This is one of those subjects that really should be easy, right? Authors should know who their ideal readers would be . . . except it isn't so much about them as it is about us. And we're not always as good at looking at ourselves as we are at looking out into the boundless dark where readers lurk, just beyond our reach.
We are our own ideal readers. If we can't first please ourselves with our work, how can we possibly hope to lure any of the rest of you into the pages of our make-believe worlds? I know what pleases me, even if I don't articulate it well. (Such a sad thing for an author to say!) But even though I enjoy what I write, I do read other material, too. I don't expect an ideal reader to want to read nothing but my work. Even I would get bored! Which means I know there isn't only one way to write stories. But there is a best way for me.
I do have my own slant on writing (as do we all). I think you'll find mine a bit different from a lot of what is out there, though there isn't a any single factor I can point to. The pieces add up to what is uniquely mine.
My characters are, of course, my own. They are where I start and finish, but a character is nothing without a story to tell.
I write -- and read -- adventure stories. I want characters who find themselves in unusual and dangerous situations and fight for the right reasons. I'm not interested in dark characters who might be only marginally better than the bad guys. I'm rarely interested in tales of ambiguity where you really can't tell (and often don't care) which side should win.
I have been told I have a good young adult 'voice' for writing. I write a good deal of YA material, but not always. People (including publishers) have sometimes said that if my main characters were younger, the story would be a good YA book. However, if the characters were younger, then the story would not be the same. That's made me wonder why adult characters can't have adventures of the same type as YA books. Yes, there is a line of knowledge and experience that is crossed (which is why just changing the age of a character will not automatically make the story work). However, does that mean every 'adult' aged character can't face problems a young adult would face and have to deal with them in much the same way?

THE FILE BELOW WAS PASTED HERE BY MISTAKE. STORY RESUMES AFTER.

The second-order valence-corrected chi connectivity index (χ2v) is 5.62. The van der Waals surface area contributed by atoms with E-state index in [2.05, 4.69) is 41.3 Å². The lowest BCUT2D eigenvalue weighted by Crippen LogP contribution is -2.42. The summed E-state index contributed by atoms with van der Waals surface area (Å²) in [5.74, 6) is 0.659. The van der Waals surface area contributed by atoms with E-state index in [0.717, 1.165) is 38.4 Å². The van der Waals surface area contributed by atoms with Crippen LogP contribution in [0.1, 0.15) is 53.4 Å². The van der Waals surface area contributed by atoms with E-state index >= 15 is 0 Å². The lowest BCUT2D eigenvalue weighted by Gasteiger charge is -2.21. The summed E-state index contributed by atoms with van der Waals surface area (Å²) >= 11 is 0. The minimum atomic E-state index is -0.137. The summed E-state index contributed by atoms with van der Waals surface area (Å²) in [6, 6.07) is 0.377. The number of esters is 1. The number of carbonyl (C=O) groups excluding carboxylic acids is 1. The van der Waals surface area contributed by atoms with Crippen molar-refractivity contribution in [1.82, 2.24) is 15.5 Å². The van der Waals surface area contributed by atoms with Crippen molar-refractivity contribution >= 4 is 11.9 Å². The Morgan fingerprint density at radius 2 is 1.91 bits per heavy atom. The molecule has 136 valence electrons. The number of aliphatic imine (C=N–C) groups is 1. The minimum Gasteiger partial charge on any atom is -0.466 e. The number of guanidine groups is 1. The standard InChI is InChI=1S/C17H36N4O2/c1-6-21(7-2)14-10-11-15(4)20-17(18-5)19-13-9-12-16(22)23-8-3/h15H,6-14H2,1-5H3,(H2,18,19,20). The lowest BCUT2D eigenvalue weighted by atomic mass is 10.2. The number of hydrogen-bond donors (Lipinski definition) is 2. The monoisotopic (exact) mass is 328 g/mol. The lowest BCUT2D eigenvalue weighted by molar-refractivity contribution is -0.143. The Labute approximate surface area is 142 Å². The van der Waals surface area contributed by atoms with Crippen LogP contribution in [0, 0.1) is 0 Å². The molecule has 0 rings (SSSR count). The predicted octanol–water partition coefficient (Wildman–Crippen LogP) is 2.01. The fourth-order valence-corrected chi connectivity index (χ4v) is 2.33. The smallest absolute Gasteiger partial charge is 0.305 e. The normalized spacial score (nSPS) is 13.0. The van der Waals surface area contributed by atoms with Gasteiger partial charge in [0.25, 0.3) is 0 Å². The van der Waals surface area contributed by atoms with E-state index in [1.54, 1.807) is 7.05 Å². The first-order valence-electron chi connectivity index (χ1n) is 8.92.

Sex is not the answer to everything. It does not make an adult. And yet there seems to be a rule in the publishing world that once a character crosses a certain age line (25 to 30 at the tops) they must be more interested in their love life than they are in saving the world. (Yes, I am being facetious here. I know it's not always that way.) I have had people dislike my work specifically because I don't play up the romance and sex side of an older character and I had one say that because they are not 'children' my friendship relationships were unrealistic.
Actually, what we were dealing with was reader expectations. They expected a certain type of behavior based on age and on all the other books they've read. They are not, obviously, my ideal readers.
I am not a romance writer. I might have a romance in a book now and then (not all of them do), but it is not my focus. Adventure, remember. Strange places, interesting people, obstacles to overcome. Friendship is a very important factor in most of my books as is loyalty. That doesn't mean every character will epitomize these virtues and many of them have to find the path to such beliefs.
You are out there. I hear from some of you now and then. You find something enjoyable in my books and for a little while we share an adventure. Many of you treasure stories of friendship across genders and tales of people who do the right thing for altruistic reasons. You are people who do not need every book they read to follow the same pattern, and sometimes find a rousing adventure (whatever the genre) a nice escape.
I look forward to hearing more from you and hope that others join in.
If you want to get to read about nearly twenty other writers, check out the Merry-Go-Round Blog Tour. Be sure to read tomorrow's post by Sharon Kemmerer